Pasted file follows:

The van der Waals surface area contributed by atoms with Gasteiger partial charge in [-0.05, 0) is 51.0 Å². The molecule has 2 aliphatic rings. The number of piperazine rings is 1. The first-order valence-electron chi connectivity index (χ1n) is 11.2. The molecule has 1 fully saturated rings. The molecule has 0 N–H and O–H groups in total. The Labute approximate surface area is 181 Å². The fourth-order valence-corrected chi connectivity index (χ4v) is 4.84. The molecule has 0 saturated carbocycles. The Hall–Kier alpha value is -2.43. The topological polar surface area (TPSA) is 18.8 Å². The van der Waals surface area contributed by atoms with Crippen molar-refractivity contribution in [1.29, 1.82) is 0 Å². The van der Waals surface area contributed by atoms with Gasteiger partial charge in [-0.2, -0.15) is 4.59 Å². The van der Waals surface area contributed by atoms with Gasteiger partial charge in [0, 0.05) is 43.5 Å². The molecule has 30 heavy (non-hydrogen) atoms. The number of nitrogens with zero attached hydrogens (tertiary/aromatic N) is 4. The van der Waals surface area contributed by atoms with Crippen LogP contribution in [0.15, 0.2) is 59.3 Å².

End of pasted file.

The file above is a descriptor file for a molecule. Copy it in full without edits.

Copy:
The van der Waals surface area contributed by atoms with Gasteiger partial charge in [-0.05, 0) is 51.0 Å². The molecule has 2 aliphatic rings. The number of piperazine rings is 1. The first-order valence-electron chi connectivity index (χ1n) is 11.2. The molecule has 1 fully saturated rings. The molecule has 0 N–H and O–H groups in total. The Labute approximate surface area is 181 Å². The fourth-order valence-corrected chi connectivity index (χ4v) is 4.84. The molecule has 0 saturated carbocycles. The Hall–Kier alpha value is -2.43. The topological polar surface area (TPSA) is 18.8 Å². The van der Waals surface area contributed by atoms with Crippen molar-refractivity contribution in [1.29, 1.82) is 0 Å². The van der Waals surface area contributed by atoms with Gasteiger partial charge in [-0.2, -0.15) is 4.59 Å². The van der Waals surface area contributed by atoms with Gasteiger partial charge in [0, 0.05) is 43.5 Å². The molecule has 30 heavy (non-hydrogen) atoms. The number of nitrogens with zero attached hydrogens (tertiary/aromatic N) is 4. The van der Waals surface area contributed by atoms with Crippen LogP contribution in [0.15, 0.2) is 59.3 Å².